Select Cooper Miscellany



Here are some Cooper stories and accounts over the years:

The Cowpers of Cornhill in London


These Cowpers, pronounced Cooper, may possibly trace their ancestry back to Simon Cowper, Sheriff of London in the year 1310.  A clearer line comes from John Cowper who married Joan Stanbridge, the heiress of Strood near Slinfold in Sussex, in 1467.  John seems to have died young and Joan married again, her children by the second marriage adopting the Cowper name.  One line of these Cowpers remained at Strood.  
The line from William Cowper established itself in London.  Alderman John Cowper of St. Michaels, Cornhill was Sheriff of London in 1551.  His son Sir William acquired Ratling Court at Nonington in Kent in 1628 and, for his Royalist support, was later made a baronet.  After the Royalist defeat in the Civil War, Sir William and his son John were imprisoned for a time at Ely House.  John died during his confinement.  But Sir William lived to see the Restoration.



Coopers of Hingham

The Coopers have been recorded at Hingham in mid-Norfolk since the 1360ís.  Peter Cooper died in 1469 and left behind two legacies, one for gilding a statue of St. Peter and another for contributing to the construction of the Virginís Chapel.  Joan Cooper married Robert Lincoln (a forebear of Abraham Lincoln) in 1524.

There were two Cooper families who left Hingham, Norfolk for Hingham, Massachusetts in the 1630ís.

Anthony Cooper arrived in Massachusetts in 1635 with his wife, four sons, four daughters, and four servants.  The family was granted a house lot in Hingham. The names of only five children are known - John, Anthony, Jeremy, Deborah and Sarah. They were all born in England, but only the first four were baptized in Hingham, Norfolk.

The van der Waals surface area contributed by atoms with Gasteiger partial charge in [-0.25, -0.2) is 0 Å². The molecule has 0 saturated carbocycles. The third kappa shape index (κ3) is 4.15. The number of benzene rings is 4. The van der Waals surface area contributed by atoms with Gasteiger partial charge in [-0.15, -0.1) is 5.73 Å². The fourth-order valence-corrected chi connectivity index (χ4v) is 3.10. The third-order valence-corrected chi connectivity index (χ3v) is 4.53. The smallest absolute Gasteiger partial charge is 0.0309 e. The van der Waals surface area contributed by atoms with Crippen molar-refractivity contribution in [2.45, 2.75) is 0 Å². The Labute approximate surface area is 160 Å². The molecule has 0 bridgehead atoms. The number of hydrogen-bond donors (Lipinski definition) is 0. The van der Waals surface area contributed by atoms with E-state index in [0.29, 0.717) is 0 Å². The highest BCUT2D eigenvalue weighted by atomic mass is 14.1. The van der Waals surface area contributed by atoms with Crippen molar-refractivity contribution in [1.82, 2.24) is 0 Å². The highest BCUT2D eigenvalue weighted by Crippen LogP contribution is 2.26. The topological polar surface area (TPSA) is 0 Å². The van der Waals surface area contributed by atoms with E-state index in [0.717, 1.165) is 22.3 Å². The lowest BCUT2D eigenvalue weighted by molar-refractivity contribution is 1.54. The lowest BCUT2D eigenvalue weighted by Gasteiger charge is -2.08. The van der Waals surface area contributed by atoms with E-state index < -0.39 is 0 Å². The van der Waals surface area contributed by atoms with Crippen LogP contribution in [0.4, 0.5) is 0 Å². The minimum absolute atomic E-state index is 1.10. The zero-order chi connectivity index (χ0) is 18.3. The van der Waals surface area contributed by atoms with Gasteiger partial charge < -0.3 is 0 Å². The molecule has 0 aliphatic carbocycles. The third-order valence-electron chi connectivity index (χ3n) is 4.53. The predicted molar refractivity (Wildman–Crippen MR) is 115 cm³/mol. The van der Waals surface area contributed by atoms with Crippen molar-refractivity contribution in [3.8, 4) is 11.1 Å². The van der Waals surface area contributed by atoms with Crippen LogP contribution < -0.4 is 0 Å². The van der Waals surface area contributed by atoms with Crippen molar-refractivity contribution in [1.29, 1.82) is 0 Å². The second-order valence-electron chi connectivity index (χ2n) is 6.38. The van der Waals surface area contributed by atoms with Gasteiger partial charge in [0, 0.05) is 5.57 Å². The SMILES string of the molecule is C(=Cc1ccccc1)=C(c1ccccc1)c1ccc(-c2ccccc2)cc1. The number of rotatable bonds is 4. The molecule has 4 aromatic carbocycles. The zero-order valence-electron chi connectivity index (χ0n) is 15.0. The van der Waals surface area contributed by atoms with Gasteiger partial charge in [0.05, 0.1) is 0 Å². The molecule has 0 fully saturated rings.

Deacon Thomas Cooper came in 1638 on the Diligent with his wife and daughters Rachel and Elizabeth.  This family too was granted land in Hingham.  They moved to Rehoboth in 1643.



The Coopers and the Ashley-Coopers


Richard Cupper or Cooper from London had acquired the Pawlett manor in Somerset in 1531.  His grandson Sir John Cooper married a daughter of Sir Anthony Ashley and thereby inherited their family estate at Wimborne St. Giles in Dorset.  That was where they lived and that was where their son Anthony Ashley-Cooper, later the 1st Earl of Shaftesbury, was born.


Austin Cooper in Wicklow

Austin Cooper had brought his family from England in 1661 to Butterhill in county Wicklow to start a new life as yeoman farmers there.  He was quite a character if the following quote about him is true: 

ďAustin Cooper was famed for his feats of strength, such as taking two men, one in each hand, slapping them together and throwing them on a dunghill!  If he held on to a cart, the horse could not go.  And he might be taking a man in one hand, pulling down his breeches with the other then butting his backside in the river Weye.Ē

He might have earned this reputation when he was laying out the garden at Blessington for his neighbor the Archbishop of Dublin.  Austin Cooper was the first of more than twenty Austin Coopers of his family in Wicklow.


The Ancestry of James Fenimore Cooper

In 1879 William Wager Cooper compiled a Cooper genealogy going back to immigrant James Cooper and including the family of Judge William Cooper, the founder of Cooperstown, New York.  The New York State Historical Association published the genealogy in its annual proceedings of 1917. 

Judge Cooper had died in Albany in 1809 as a result of a blow from behind given by a political opponent.  He and his wife Elizabeth (nee Fenimore) were buried in Christ church cemetery in Cooperstown. 

The writer James Fenimore Cooper was born James Cooper in 1789 (he added the Fenimore later after his fatherís death), the eighth and last of their surviving children.  He gained fame as an author of fiction about the American frontier.  Like his parents, he was buried in Christ church cemetery in Cooperstown.



Peter Cook's Legacies in New York

Peter Cook had for many years held an interest in public education and decided to establish his own free institute, the Cooper Union, for adult education in Manhattan.  He completed his building in 1859 at a cost of $600,000.  Cooper Union offered open-admission night classes for men and women alike.  

The new institution soon became an important part of the community and has remained so.   Today Cooper Union is recognized as one of the leading American colleges in the fields of architecture, engineering, and art.  Carrying on Peter Cooper's belief that college education should be free, the Cooper Union continued to award all its students full scholarships until 2014.

Aside from Cooper Union, Peter Cook is also remembered by Cooper Square, the Peter Cooper Station post office and the Peter Cook Village apartment complex in Manhattan and by the Peter Cooper Elementary School in Ringwood, New Jersey.





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